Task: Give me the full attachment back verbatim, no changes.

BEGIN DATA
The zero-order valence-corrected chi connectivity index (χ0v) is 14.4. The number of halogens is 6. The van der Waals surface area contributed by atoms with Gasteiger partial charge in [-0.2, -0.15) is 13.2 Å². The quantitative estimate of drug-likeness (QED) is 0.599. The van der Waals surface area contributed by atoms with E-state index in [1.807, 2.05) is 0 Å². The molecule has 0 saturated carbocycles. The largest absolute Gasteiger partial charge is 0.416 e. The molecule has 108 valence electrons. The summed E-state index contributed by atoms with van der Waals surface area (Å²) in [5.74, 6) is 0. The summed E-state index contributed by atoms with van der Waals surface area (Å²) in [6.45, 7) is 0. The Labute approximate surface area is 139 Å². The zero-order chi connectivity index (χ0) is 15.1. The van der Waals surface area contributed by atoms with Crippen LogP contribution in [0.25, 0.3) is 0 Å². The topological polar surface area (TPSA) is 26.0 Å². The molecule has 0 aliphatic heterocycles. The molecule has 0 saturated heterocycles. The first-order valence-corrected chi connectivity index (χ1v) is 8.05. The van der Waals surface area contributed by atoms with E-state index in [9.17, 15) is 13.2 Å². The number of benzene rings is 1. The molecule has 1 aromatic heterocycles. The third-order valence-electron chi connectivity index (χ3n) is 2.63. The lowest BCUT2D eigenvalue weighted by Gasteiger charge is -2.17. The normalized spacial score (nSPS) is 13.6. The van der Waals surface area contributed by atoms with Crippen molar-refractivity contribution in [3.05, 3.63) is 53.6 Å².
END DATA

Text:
The zero-order valence-corrected chi connectivity index (χ0v) is 14.4. The number of halogens is 6. The van der Waals surface area contributed by atoms with Gasteiger partial charge in [-0.2, -0.15) is 13.2 Å². The quantitative estimate of drug-likeness (QED) is 0.599. The van der Waals surface area contributed by atoms with E-state index in [1.807, 2.05) is 0 Å². The molecule has 0 saturated carbocycles. The largest absolute Gasteiger partial charge is 0.416 e. The molecule has 108 valence electrons. The summed E-state index contributed by atoms with van der Waals surface area (Å²) in [5.74, 6) is 0. The summed E-state index contributed by atoms with van der Waals surface area (Å²) in [6.45, 7) is 0. The Labute approximate surface area is 139 Å². The zero-order chi connectivity index (χ0) is 15.1. The van der Waals surface area contributed by atoms with Crippen LogP contribution in [0.25, 0.3) is 0 Å². The topological polar surface area (TPSA) is 26.0 Å². The molecule has 0 aliphatic heterocycles. The molecule has 0 saturated heterocycles. The first-order valence-corrected chi connectivity index (χ1v) is 8.05. The van der Waals surface area contributed by atoms with E-state index in [9.17, 15) is 13.2 Å². The number of benzene rings is 1. The molecule has 1 aromatic heterocycles. The third-order valence-electron chi connectivity index (χ3n) is 2.63. The lowest BCUT2D eigenvalue weighted by Gasteiger charge is -2.17. The normalized spacial score (nSPS) is 13.6. The van der Waals surface area contributed by atoms with Crippen molar-refractivity contribution in [3.05, 3.63) is 53.6 Å².